Carbonara wars – France versus Italy

Traditional carborara. Courtesy dreamstime.com.

Imagine a world in which a mistake goes viral.

Imagine the mistake being mocked all over the internet. Imagine newspapers like The Guardian talking about it, and trying to put their spin on it. Imagine this news making more noise than international politics, economic policies and even — this is weird – sports. No, it is not covfefe. It is pasta alla carbonara — the French way. 

What I will call the incriminating YouTube video demonstrates a quick French recipe for carbonara that involves putting sliced onions, diced pancetta and Barilla Farfalle in a pot filled with water and cooking this for 15 minutes. The dish is then garnished with crème fraiche (mon Dieu) cheese, salt and pepper and parsley and served with a raw egg on top. 

If you are wondering why all this matters, let’s just say the Italians and the French have been fighting for culinary supremacy — in cheese and wine particularly — since basically forever. French cheesecake is denser, creamier; Italian cheesecake, made with ricotta, lighter and lemony even. Vive la différence, you might say with the French.

But the difference lies in the culinary boundaries. Italians have never been so presumptuous as to demonstrate how to make Crêpes Suzette. To all of us Italians, it was as if the French had crossed a line. Things got serious, as the trending hashtag #CarbonaraGate testified.

There have been, of course, quite a lot of Italian video responses to the “mistake,” from renowned chefs to popular YouTubers and local newspapers. Indeed, the legacy of the mistake remains: Italians have started an online war against different websites that create popular culinary content, among them Tasty by Buzzfeed, and basically anyone who dares call his recipes “Italian.” There even exists a Facebook page, translated into “Italian-American Decay,” which, according to its description, “Welcomes you to the world of Italian food interpreted by Americans — ready to get scared?” 

All in all, food to us Italians is not a necessity. It is an art. We do not like to feed ourselves. We love to eat. And, perhaps, I dare say, if we are one of the healthiest nations in the world, we are entitled to set an example.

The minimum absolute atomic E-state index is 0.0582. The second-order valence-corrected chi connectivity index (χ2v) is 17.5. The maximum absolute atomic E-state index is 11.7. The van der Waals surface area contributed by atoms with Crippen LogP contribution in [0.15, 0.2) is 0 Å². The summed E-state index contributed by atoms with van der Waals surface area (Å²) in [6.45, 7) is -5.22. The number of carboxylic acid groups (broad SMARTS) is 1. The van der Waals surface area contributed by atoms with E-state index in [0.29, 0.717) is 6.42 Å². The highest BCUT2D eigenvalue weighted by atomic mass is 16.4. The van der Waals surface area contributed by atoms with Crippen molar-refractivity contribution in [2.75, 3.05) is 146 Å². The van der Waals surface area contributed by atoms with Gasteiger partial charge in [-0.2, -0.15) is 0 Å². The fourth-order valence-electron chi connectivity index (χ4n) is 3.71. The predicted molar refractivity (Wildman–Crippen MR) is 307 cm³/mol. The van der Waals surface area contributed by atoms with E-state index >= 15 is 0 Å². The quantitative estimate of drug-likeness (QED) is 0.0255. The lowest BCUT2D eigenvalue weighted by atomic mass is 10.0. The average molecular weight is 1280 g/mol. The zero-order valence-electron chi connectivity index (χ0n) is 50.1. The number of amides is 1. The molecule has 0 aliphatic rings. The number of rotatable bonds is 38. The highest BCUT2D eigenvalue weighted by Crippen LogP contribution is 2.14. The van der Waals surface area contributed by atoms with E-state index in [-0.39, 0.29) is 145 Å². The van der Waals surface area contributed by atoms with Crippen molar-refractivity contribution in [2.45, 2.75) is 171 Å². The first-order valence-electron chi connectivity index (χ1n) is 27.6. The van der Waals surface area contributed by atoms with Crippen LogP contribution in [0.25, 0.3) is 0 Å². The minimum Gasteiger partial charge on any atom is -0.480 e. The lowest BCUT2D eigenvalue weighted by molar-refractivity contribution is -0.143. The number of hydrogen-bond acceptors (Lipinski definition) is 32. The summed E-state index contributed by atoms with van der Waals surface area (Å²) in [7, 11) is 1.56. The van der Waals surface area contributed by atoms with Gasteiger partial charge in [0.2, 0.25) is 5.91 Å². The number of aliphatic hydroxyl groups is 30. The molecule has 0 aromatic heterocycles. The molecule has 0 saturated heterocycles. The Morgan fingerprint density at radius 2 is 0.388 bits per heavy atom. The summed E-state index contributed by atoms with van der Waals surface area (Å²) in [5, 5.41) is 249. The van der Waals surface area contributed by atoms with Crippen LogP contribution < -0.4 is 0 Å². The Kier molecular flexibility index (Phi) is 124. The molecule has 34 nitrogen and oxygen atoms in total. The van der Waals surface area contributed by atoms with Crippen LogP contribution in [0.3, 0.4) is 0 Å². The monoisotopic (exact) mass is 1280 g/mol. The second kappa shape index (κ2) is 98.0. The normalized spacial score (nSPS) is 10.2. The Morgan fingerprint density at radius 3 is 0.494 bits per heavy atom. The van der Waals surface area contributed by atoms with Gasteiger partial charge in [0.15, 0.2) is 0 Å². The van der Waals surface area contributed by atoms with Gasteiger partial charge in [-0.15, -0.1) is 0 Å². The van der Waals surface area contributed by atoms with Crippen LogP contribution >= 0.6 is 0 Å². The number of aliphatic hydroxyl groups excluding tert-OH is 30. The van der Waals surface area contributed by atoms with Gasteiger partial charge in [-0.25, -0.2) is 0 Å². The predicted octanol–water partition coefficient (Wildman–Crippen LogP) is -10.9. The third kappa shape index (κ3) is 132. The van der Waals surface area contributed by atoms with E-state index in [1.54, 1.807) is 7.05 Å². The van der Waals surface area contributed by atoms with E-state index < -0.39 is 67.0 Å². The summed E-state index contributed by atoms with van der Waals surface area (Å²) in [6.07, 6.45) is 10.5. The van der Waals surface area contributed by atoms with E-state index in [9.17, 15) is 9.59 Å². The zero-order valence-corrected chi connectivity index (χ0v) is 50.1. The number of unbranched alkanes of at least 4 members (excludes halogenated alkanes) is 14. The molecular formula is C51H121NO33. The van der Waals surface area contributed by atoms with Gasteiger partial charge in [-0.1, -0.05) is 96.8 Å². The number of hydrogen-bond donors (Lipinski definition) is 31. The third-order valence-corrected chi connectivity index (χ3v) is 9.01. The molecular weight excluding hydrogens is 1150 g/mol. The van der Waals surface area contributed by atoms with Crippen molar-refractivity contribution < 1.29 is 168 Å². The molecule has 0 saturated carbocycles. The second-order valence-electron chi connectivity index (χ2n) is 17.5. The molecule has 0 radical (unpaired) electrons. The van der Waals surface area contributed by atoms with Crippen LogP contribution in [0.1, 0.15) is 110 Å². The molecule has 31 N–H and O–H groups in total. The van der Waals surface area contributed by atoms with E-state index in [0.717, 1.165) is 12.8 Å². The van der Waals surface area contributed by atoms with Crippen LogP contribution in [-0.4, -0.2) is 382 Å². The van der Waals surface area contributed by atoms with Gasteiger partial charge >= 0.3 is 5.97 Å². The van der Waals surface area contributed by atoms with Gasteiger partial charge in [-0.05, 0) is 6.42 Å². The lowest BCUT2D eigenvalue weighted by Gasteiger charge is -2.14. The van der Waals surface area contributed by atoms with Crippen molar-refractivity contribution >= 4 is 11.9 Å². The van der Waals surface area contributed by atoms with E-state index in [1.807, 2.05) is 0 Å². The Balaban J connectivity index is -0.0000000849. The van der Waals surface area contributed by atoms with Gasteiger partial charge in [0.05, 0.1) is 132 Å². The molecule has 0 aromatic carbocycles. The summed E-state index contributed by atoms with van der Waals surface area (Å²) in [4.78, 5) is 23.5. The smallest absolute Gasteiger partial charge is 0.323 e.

Just to crunch some data, not only are Italians considered the slimmest people in Europe, Italy is the only European country where the average weight has dropped since 1980. And yet, we manage to avoid dieting, we eat carbs every day, and we even enjoy a daily glass of one of our amazing wines. 

If you ask me, a random Italian, or celebrity chefs such as Gino D’Acampo, the tricks are quite simple, ranging from switching to extra virgin olive oil, eating regularly good amounts of fresh fruits and vegetables, limiting portions and varying the type of protein intake. Last but not least, the secret that no super diet book is telling you is this: Take your time to prepare and cook your own meal. And here comes my sincere hope and my wish for this column.

Italians become haters on websites such as Tasty because people try to “ruin our dishes,” as in pineapple on pizza, pasta with cream and chicken and so on. But there is a stronger, subtler reason: We cannot stand express-cooking. As I said before, Italians love eating as a journey, even if it’s one taken solo. They love the vorfreude (German for “anticipation”) of mixing and matching ingredients in the most sacred room of the home — the kitchen.

Therefore, as an Italian, here is my piece of advice to these creators of cooking content all over the internet, which, especially in the U.S., is gaining increasing popularity day by day. With great power comes great responsibility. Use this power wisely. In a country in which more than 120,000 avoidable deaths are caused by obesity every year and where obesity-related health care costs exceed ones related to drinking and smoking, even the smallest effort toward prevention is important. A platform like Tasty, which enjoys millions of daily views, has the power many doctors, nutritionists or personal trainers do not possess — the power to influence. I’m not saying viewers should heed the haters and stick to Italian traditional recipes. But they ought to mine the diamonds in the rough amid the enraged comments.

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